If you've no account register here first time
User Name :
User Email :
Password :

Login Now
Yatomi waste-to-energy plant

Mitsubishi Heavy Industries Upgrades Waste-to-Energy Plant

Yatomi waste-to-energy plantMitsubishi Heavy Industries Environmental & Chemical Engineering will upgrade a waste-to-energy plant in Japan, revamping three stoker furnace type incinerators with a collective processing capacity of 330 tons per day.

Mitsubishi Heavy Industries received the order from the Amachiku Environmental Office Association, an organization encompassing seven municipal entities in southwestern Aichi Prefecture in Japan, for modification work to improve core equipment at the Hachiho Clean Center, a municipal solid waste (MSW) incineration plant in Yatomi City.

The project aims to maintain the plant’s operational functions and extend its operational life. The modification work is slated for completion in March 2018.

The Amachiku Environmental Office Association handles waste and sewage treatment for four local cities, two townships and one village. The Hachiho Clean Center was originally completed in May 2002, with design and construction performed by MHI. The current incineration facilities consist of three stoker furnaces each offering 110 tpd processing capacity and related equipment. Power generation capacity at the plant is 5 MW.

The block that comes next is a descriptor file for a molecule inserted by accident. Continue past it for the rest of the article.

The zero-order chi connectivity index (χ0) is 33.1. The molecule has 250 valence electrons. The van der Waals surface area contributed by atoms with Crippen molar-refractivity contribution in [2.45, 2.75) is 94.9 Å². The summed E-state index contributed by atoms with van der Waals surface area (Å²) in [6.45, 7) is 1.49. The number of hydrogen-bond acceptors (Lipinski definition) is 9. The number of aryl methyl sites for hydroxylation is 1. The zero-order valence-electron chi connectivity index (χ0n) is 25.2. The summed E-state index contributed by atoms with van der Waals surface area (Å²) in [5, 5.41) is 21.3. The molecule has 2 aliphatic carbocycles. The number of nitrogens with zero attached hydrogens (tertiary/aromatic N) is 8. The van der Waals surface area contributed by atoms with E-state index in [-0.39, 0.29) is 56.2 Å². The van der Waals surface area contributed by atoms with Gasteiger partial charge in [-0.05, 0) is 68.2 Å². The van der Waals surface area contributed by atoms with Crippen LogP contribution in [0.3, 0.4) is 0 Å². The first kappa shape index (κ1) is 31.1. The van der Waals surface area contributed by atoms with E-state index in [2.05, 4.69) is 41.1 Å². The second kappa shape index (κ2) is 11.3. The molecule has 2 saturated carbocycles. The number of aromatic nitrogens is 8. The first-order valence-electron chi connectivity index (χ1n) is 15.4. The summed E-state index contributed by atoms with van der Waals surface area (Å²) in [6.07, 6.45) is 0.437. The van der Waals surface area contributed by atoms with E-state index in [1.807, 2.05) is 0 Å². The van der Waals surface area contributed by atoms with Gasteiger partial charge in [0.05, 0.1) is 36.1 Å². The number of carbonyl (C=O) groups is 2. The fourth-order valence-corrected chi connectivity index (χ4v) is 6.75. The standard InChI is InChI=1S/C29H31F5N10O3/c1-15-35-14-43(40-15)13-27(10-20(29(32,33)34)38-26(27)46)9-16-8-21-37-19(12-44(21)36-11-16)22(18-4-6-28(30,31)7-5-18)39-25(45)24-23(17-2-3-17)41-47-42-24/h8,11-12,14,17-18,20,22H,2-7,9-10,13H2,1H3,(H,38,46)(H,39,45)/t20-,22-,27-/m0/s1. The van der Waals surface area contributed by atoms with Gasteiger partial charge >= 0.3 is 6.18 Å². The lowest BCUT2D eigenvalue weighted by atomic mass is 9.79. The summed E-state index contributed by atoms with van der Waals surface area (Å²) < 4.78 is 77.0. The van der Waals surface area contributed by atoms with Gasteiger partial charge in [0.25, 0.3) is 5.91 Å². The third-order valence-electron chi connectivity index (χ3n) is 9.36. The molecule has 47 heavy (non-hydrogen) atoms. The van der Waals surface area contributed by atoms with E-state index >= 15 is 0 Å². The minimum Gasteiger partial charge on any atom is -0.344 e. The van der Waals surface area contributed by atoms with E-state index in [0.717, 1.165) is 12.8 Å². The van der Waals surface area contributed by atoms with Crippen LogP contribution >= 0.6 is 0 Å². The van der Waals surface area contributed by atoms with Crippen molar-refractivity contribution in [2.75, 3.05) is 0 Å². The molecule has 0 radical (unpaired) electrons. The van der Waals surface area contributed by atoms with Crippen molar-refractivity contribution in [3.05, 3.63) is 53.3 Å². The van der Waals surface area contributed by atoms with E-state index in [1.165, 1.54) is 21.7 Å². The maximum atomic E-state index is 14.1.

Earlier this month a Suez environnement waste-to-energy plant that has the capacity to recover energy from 269,000 metric tons of waste per year came online in Suffolk, UK.

Financing Environmental Resiliency and a Low-Carbon Future with Green Bonds
Sponsored By: NSF International

  
Right On Time
Sponsored By: Gensuite

  
Is Energy-From-Waste Worse Than Coal?
Sponsored By: Covanta Environmental Solutions

  
Just the Facts: 8 Popular Misconceptions about LEDs & Controls
Sponsored By: Digital Lumens

  

One thought on “Mitsubishi Heavy Industries Upgrades Waste-to-Energy Plant

  1. I’m surprised that a resource-poor country such as Japan isn’t more aggressive at utilizing waste to energy plants, especially since they seem to be curtailing their nuclear power plant usage.

Leave a Comment